"I'll fire it up after I show you your room. My name's John by the way."

I shook his extended hand and introduced myself. He was friendly enough and in no way seemed threatening. I was beginning to feel at home. That is, until I stepped outside.

It had grown dark by now and the strange glow of the plant up on the hill seemed all the more eerie in the darkness.

I couldn't resist and I just had to ask him.

"What the hell is that?"

At first it didn't seem he noticed what I was talking about. He turned to look at me and saw that I was staring at the strange plant.

"Oh that." He paused and stroked his unshaven chin. He reached for a match to re-ignite his pipe.

I waited as he struck several matches, finally shielding one of them enough from the breeze to light the remaining tobacco in his pipe.

"Well, you see, that's the power station. "

He didn't say anymore and left me standing for several moments as a million questions raced through my mind. He answered the first one immediately as it was the most obvious.

"It hasn't been providing power for over five years now, at least to the town."

"But, by the look of things, it seems to have plenty of power, at least for it's own purposes."

"Yep" and that's all he offered.

By the time I had figured out the next question to ask he was opening the door to room I had rented for the night.

He was right, it was spotless, at least from what I could see through faint glow of the lamp he held.

He handed it to me.

"Here hold this, I'll just fire up the lights."

He turned and fumbled for his matches and I watched him as he methodically went around the room lighting the three lamps around the room. As he tapered the wick on each one, I could see that room was indeed clean and neat.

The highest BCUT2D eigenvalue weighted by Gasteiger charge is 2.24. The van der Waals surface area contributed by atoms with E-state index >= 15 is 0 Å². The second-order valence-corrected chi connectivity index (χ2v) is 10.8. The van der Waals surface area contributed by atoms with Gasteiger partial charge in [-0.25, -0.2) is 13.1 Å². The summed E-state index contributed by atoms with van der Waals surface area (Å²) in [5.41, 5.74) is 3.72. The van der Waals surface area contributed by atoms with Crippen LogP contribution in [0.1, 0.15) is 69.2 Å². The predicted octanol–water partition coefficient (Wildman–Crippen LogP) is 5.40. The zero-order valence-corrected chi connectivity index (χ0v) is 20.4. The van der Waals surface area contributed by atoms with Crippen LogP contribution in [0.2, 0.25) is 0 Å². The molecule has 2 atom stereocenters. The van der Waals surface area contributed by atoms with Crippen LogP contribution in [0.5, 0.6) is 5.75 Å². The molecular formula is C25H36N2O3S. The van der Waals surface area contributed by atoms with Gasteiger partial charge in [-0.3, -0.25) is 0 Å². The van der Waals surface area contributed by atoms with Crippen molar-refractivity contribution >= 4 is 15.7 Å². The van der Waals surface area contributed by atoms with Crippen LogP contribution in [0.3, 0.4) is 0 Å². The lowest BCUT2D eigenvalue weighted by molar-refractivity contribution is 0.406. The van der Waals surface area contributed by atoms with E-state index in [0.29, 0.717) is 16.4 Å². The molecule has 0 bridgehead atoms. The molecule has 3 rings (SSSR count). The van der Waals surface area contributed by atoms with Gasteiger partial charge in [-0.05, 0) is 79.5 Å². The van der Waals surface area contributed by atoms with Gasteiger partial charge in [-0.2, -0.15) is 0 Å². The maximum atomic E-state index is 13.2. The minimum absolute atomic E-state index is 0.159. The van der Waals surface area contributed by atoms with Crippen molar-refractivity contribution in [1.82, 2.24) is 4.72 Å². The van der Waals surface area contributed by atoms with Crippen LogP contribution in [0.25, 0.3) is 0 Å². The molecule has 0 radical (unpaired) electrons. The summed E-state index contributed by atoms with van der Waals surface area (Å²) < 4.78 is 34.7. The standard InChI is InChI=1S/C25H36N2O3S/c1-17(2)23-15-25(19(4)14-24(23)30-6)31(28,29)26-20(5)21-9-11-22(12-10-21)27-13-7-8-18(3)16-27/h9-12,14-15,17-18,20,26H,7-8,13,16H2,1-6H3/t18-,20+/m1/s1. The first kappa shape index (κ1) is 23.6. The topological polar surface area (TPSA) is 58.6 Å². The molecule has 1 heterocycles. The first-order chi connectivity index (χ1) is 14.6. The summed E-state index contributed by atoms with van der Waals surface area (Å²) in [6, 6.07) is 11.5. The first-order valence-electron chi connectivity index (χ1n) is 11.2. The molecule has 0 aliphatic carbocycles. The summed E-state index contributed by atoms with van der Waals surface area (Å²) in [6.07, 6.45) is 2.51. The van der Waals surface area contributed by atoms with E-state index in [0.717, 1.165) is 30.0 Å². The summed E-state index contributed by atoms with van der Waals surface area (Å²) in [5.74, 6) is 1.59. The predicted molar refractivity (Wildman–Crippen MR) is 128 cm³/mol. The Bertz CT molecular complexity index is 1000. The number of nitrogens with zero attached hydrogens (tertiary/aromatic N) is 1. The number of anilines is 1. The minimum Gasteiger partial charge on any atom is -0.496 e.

He came back and took the lamp from my hands. He pointed to a small dresser against the wall at the end of the double bed.

"The matches are in there" and to double check he went over and opened the right hand drawer to produce the matches. They were old fashioned strike anywhere matches in their heavy cardboard box with a strip of sand paper on one side to ignite the matches.

"Just be careful don't want any fires. These lamps are pretty safe. You can leave them on all night. Just turn them back. You know how to do that, don't you?"


I had used oil lamps on my camping trips in my old van. It saved having to get sites with power at camp grounds which often meant getting a spot when all the hydro spots were filled.

Before I could ask any further questions, he was gone, like a dried leaf in a wind.

I heard him say through the open window, "You'll have to wait a good 45 minutes for the water to heat up. I'll go and fire it up now"

"Thanks" I shouted back, as I lay back on the bed, taking my shoes off. I turned my head against the pillow and stared out at the darkening night, fascinated by the strange glow of the power station up on the hill.

There were so many questions that were racing through my head that I forgot the time and when I next looked at my watch it, an hour had passed. I got up and went to the bathroom and turned on the hot water. It was indeed very hot.

I ran the bath and sat in it for quite some time. Sitting there in the warm glow of the oil lamp was quite relaxing. There was plenty of hot water. I climbed out, dried myself and climbed in between the nice crisp clean sheets.

Chapter 2

When I woke up I noticed that I had forgotten to blow out the lights. One was still burning the others had harmlessly extinguished themselves.

I looked out of the window. It was a beautiful spring day, I could hear the sound of a bird or two through the opened window.

The Shady Acres was old and in a need of paint job with an empty pool filling the courtyard. But I must admit I had had the soundest sleep I had had in a long while.

If I had noticed the plant on the hill, I probably would have forgotten the strangeness that had befallen me the previous night, that this town ran without any electricity or so it appeared.